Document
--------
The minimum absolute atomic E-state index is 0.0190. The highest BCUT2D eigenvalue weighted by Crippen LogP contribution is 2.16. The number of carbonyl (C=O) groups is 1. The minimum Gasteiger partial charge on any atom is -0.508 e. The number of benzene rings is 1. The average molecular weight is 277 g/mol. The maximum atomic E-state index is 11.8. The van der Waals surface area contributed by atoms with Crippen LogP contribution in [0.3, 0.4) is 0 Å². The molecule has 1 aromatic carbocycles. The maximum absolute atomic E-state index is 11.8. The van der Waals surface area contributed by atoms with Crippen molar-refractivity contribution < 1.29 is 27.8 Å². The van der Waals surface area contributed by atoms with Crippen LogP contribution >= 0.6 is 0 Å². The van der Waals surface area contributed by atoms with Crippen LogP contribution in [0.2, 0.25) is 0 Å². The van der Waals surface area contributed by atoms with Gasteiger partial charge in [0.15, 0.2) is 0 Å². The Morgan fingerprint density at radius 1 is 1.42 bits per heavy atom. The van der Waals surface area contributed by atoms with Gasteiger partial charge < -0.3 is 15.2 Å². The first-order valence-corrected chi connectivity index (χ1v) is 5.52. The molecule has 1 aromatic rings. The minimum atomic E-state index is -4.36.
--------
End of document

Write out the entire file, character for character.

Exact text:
The minimum absolute atomic E-state index is 0.0190. The highest BCUT2D eigenvalue weighted by Crippen LogP contribution is 2.16. The number of carbonyl (C=O) groups is 1. The minimum Gasteiger partial charge on any atom is -0.508 e. The number of benzene rings is 1. The average molecular weight is 277 g/mol. The maximum atomic E-state index is 11.8. The van der Waals surface area contributed by atoms with Crippen LogP contribution in [0.3, 0.4) is 0 Å². The molecule has 1 aromatic carbocycles. The maximum absolute atomic E-state index is 11.8. The van der Waals surface area contributed by atoms with Crippen molar-refractivity contribution < 1.29 is 27.8 Å². The van der Waals surface area contributed by atoms with Crippen LogP contribution >= 0.6 is 0 Å². The van der Waals surface area contributed by atoms with Crippen LogP contribution in [0.2, 0.25) is 0 Å². The van der Waals surface area contributed by atoms with Gasteiger partial charge in [0.15, 0.2) is 0 Å². The Morgan fingerprint density at radius 1 is 1.42 bits per heavy atom. The van der Waals surface area contributed by atoms with Gasteiger partial charge < -0.3 is 15.2 Å². The first-order valence-corrected chi connectivity index (χ1v) is 5.52. The molecule has 1 aromatic rings. The minimum atomic E-state index is -4.36.